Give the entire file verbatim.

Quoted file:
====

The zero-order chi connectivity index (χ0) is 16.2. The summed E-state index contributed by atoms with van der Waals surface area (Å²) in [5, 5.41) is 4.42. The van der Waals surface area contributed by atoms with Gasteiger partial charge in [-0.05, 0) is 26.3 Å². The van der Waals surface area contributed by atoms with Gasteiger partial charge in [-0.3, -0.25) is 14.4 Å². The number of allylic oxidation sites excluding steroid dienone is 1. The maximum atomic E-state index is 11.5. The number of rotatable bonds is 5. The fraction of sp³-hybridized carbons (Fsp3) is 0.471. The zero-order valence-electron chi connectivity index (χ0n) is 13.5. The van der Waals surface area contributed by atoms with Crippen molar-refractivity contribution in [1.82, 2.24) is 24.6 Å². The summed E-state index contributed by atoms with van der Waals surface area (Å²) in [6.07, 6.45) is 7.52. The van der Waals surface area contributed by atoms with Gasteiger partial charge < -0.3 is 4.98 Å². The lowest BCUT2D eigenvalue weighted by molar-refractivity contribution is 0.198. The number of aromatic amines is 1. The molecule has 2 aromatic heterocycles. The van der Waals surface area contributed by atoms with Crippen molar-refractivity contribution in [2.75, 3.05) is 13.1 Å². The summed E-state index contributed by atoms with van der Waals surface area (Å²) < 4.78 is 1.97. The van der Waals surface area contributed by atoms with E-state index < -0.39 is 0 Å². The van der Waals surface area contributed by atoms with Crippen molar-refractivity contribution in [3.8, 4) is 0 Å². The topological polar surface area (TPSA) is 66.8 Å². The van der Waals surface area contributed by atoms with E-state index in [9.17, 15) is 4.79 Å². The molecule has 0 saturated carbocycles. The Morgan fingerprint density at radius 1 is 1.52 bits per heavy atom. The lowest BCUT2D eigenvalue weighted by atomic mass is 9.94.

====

The zero-order chi connectivity index (χ0) is 16.2. The summed E-state index contributed by atoms with van der Waals surface area (Å²) in [5, 5.41) is 4.42. The van der Waals surface area contributed by atoms with Gasteiger partial charge in [-0.05, 0) is 26.3 Å². The van der Waals surface area contributed by atoms with Gasteiger partial charge in [-0.3, -0.25) is 14.4 Å². The number of allylic oxidation sites excluding steroid dienone is 1. The maximum atomic E-state index is 11.5. The number of rotatable bonds is 5. The fraction of sp³-hybridized carbons (Fsp3) is 0.471. The zero-order valence-electron chi connectivity index (χ0n) is 13.5. The van der Waals surface area contributed by atoms with Crippen molar-refractivity contribution in [1.82, 2.24) is 24.6 Å². The summed E-state index contributed by atoms with van der Waals surface area (Å²) in [6.07, 6.45) is 7.52. The van der Waals surface area contributed by atoms with Gasteiger partial charge < -0.3 is 4.98 Å². The lowest BCUT2D eigenvalue weighted by molar-refractivity contribution is 0.198. The number of aromatic amines is 1. The molecule has 2 aromatic heterocycles. The van der Waals surface area contributed by atoms with Crippen molar-refractivity contribution in [2.75, 3.05) is 13.1 Å². The summed E-state index contributed by atoms with van der Waals surface area (Å²) < 4.78 is 1.97. The van der Waals surface area contributed by atoms with E-state index < -0.39 is 0 Å². The van der Waals surface area contributed by atoms with Crippen molar-refractivity contribution in [3.8, 4) is 0 Å². The topological polar surface area (TPSA) is 66.8 Å². The van der Waals surface area contributed by atoms with E-state index in [9.17, 15) is 4.79 Å². The molecule has 0 saturated carbocycles. The Morgan fingerprint density at radius 1 is 1.52 bits per heavy atom. The lowest BCUT2D eigenvalue weighted by atomic mass is 9.94.